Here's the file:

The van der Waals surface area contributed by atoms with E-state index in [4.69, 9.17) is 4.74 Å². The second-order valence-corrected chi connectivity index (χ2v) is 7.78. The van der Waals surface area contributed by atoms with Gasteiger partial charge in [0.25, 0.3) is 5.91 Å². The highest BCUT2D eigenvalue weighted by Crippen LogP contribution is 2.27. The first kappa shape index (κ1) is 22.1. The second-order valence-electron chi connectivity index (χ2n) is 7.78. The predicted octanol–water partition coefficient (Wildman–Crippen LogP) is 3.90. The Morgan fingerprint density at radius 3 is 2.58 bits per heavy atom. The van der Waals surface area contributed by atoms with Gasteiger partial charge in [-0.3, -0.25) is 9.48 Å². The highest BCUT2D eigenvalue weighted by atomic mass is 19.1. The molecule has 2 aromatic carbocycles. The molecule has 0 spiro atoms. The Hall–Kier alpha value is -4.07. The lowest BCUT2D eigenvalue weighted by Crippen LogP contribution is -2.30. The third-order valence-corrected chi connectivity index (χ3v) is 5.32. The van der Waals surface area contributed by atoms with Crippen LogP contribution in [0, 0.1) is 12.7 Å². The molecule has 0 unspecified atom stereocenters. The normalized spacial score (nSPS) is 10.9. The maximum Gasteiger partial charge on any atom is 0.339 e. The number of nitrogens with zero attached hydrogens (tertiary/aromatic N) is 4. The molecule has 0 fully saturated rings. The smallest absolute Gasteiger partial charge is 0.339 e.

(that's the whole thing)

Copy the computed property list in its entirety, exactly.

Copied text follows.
The van der Waals surface area contributed by atoms with E-state index in [4.69, 9.17) is 4.74 Å². The second-order valence-corrected chi connectivity index (χ2v) is 7.78. The van der Waals surface area contributed by atoms with Gasteiger partial charge in [0.25, 0.3) is 5.91 Å². The highest BCUT2D eigenvalue weighted by Crippen LogP contribution is 2.27. The first kappa shape index (κ1) is 22.1. The second-order valence-electron chi connectivity index (χ2n) is 7.78. The predicted octanol–water partition coefficient (Wildman–Crippen LogP) is 3.90. The Morgan fingerprint density at radius 3 is 2.58 bits per heavy atom. The van der Waals surface area contributed by atoms with Gasteiger partial charge in [-0.3, -0.25) is 9.48 Å². The highest BCUT2D eigenvalue weighted by atomic mass is 19.1. The molecule has 2 aromatic carbocycles. The molecule has 0 spiro atoms. The Hall–Kier alpha value is -4.07. The lowest BCUT2D eigenvalue weighted by Crippen LogP contribution is -2.30. The third-order valence-corrected chi connectivity index (χ3v) is 5.32. The van der Waals surface area contributed by atoms with Crippen LogP contribution in [0, 0.1) is 12.7 Å². The molecule has 0 unspecified atom stereocenters. The normalized spacial score (nSPS) is 10.9. The maximum Gasteiger partial charge on any atom is 0.339 e. The number of nitrogens with zero attached hydrogens (tertiary/aromatic N) is 4. The molecule has 0 fully saturated rings. The smallest absolute Gasteiger partial charge is 0.339 e.